Empty universe: Cosmology in the year 100 billion
April 5, 2011 | Source: New Scientist Space
Only a single island of stars remains, floating in an unutterably vast, unutterably empty ocean of space. This is a vision of the Milky Way when the cosmos is 10 times older than it is today.The perpetrator of this desperately lonely future is dark energy.
Freeman Dyson speculates whether such a future could be changed by the intervention of intelligent life. He wonders whether a super civilisation might actually be able to move galaxies about by harnessing their gravitational energy. By concentrating them in one giant super-cluster, the inhabitants of these galaxies will at least be able to huddle together as other galaxies disappear over the horizon. “Our descendants would stay in communication with 100 million galaxies instead of only one,” says Dyson.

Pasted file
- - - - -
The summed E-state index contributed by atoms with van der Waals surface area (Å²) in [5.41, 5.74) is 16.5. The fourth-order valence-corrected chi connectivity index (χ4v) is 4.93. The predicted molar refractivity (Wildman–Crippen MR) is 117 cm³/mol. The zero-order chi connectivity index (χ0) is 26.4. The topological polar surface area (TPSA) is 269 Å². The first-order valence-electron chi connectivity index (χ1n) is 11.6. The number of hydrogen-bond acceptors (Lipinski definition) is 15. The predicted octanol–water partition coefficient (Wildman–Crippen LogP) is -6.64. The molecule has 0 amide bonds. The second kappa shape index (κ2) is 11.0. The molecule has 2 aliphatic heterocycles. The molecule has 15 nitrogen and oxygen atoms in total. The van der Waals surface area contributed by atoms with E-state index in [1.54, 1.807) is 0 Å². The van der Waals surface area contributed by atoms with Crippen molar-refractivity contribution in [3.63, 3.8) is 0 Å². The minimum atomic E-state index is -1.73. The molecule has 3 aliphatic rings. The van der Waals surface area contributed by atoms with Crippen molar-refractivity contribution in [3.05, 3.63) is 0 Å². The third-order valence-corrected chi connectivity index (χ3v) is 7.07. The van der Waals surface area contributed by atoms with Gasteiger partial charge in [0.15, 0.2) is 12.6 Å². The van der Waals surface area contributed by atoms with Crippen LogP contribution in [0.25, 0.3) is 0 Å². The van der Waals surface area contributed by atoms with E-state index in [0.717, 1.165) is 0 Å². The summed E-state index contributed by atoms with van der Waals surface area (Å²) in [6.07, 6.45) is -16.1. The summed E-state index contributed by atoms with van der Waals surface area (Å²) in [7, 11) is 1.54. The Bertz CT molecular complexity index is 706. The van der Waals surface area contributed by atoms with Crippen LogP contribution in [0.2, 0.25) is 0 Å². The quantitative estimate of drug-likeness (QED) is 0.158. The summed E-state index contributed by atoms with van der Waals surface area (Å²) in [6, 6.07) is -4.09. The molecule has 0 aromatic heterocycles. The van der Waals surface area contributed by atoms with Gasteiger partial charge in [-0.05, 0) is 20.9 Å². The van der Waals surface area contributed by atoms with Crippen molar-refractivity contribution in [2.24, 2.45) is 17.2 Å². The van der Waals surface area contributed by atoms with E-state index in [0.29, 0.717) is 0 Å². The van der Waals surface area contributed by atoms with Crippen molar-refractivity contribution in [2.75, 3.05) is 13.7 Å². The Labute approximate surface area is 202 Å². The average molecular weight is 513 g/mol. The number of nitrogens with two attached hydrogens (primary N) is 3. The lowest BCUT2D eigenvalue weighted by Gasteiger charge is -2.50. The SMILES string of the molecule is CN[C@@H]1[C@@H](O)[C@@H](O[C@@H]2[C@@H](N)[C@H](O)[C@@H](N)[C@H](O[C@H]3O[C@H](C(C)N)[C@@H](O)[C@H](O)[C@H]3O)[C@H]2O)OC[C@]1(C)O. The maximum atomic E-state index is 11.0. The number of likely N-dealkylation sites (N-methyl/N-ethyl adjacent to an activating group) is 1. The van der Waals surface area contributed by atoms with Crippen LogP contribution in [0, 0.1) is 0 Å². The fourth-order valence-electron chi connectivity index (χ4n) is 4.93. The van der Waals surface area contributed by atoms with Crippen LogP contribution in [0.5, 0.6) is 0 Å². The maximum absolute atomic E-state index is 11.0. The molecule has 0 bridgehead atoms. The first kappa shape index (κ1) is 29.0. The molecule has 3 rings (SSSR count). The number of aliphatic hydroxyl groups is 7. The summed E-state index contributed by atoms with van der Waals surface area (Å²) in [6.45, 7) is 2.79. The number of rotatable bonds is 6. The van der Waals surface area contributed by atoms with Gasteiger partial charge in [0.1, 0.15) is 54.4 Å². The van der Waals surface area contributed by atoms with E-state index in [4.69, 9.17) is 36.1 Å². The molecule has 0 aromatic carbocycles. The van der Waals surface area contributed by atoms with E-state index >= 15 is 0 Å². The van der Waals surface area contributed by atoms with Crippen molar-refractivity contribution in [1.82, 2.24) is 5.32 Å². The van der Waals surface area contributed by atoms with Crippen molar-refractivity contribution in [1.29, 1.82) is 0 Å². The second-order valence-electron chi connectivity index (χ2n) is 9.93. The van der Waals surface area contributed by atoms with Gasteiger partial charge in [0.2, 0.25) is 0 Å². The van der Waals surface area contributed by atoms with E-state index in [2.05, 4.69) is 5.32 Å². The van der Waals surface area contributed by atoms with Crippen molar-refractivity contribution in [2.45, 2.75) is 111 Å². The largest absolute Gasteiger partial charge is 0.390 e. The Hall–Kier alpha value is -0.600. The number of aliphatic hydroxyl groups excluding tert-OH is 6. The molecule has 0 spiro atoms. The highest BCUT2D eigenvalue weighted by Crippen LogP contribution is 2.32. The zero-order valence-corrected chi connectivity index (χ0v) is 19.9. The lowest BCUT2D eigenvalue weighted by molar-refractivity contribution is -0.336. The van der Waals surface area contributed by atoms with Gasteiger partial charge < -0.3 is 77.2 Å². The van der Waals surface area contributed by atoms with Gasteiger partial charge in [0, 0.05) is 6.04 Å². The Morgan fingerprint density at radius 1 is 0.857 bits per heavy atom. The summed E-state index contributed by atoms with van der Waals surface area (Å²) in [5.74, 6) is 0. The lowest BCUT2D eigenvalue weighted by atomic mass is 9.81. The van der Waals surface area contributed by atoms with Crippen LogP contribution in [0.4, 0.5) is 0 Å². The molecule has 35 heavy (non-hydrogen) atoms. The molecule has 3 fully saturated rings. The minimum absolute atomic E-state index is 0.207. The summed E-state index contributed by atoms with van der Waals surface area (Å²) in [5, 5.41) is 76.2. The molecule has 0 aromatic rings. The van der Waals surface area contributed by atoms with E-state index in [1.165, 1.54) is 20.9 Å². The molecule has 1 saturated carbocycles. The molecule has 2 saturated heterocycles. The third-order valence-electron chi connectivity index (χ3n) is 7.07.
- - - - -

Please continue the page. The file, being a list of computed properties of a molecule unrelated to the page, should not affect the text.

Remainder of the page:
Loeb points out, drolly, that moving galaxies will be very hard indeed. It would be far simpler, he maintains, to identify a large concentration of galaxies, such as the Coma cluster, and go there, although the 320 million-light year journey would be a very long one. “Travelling is a lot easier than cosmic engineering,” he says.